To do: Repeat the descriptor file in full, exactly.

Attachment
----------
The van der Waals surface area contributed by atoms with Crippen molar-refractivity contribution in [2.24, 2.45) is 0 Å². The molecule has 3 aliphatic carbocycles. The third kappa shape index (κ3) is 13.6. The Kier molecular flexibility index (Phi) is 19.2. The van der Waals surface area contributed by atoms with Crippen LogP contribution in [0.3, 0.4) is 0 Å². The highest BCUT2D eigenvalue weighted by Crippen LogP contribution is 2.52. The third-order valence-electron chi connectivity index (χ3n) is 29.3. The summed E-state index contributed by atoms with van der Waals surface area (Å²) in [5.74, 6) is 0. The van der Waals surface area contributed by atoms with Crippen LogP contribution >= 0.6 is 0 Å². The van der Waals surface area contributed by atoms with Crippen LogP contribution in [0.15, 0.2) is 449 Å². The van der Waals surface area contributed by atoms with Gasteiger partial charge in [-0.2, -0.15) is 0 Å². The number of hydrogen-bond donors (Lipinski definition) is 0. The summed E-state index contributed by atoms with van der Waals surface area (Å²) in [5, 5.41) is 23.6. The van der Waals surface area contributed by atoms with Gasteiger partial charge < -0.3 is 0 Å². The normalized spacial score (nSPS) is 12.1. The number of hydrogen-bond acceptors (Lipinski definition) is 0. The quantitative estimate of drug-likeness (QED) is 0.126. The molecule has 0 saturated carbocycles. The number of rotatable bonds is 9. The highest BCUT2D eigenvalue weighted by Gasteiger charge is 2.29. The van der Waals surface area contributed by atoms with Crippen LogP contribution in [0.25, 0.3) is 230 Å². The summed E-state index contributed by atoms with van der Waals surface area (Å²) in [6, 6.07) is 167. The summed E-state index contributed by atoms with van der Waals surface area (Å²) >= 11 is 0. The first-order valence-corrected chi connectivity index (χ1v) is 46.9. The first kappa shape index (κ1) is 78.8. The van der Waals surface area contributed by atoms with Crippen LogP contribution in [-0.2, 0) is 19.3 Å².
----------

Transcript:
The van der Waals surface area contributed by atoms with Crippen molar-refractivity contribution in [2.24, 2.45) is 0 Å². The molecule has 3 aliphatic carbocycles. The third kappa shape index (κ3) is 13.6. The Kier molecular flexibility index (Phi) is 19.2. The van der Waals surface area contributed by atoms with Crippen LogP contribution in [0.3, 0.4) is 0 Å². The highest BCUT2D eigenvalue weighted by Crippen LogP contribution is 2.52. The third-order valence-electron chi connectivity index (χ3n) is 29.3. The summed E-state index contributed by atoms with van der Waals surface area (Å²) in [5.74, 6) is 0. The van der Waals surface area contributed by atoms with Crippen LogP contribution >= 0.6 is 0 Å². The van der Waals surface area contributed by atoms with Crippen LogP contribution in [0.15, 0.2) is 449 Å². The van der Waals surface area contributed by atoms with Gasteiger partial charge in [-0.2, -0.15) is 0 Å². The number of hydrogen-bond donors (Lipinski definition) is 0. The summed E-state index contributed by atoms with van der Waals surface area (Å²) in [5, 5.41) is 23.6. The van der Waals surface area contributed by atoms with Gasteiger partial charge < -0.3 is 0 Å². The normalized spacial score (nSPS) is 12.1. The number of hydrogen-bond acceptors (Lipinski definition) is 0. The quantitative estimate of drug-likeness (QED) is 0.126. The molecule has 0 saturated carbocycles. The number of rotatable bonds is 9. The highest BCUT2D eigenvalue weighted by Gasteiger charge is 2.29. The van der Waals surface area contributed by atoms with Crippen LogP contribution in [0.25, 0.3) is 230 Å². The summed E-state index contributed by atoms with van der Waals surface area (Å²) in [6, 6.07) is 167. The summed E-state index contributed by atoms with van der Waals surface area (Å²) >= 11 is 0. The first-order valence-corrected chi connectivity index (χ1v) is 46.9. The first kappa shape index (κ1) is 78.8. The van der Waals surface area contributed by atoms with Crippen LogP contribution in [-0.2, 0) is 19.3 Å².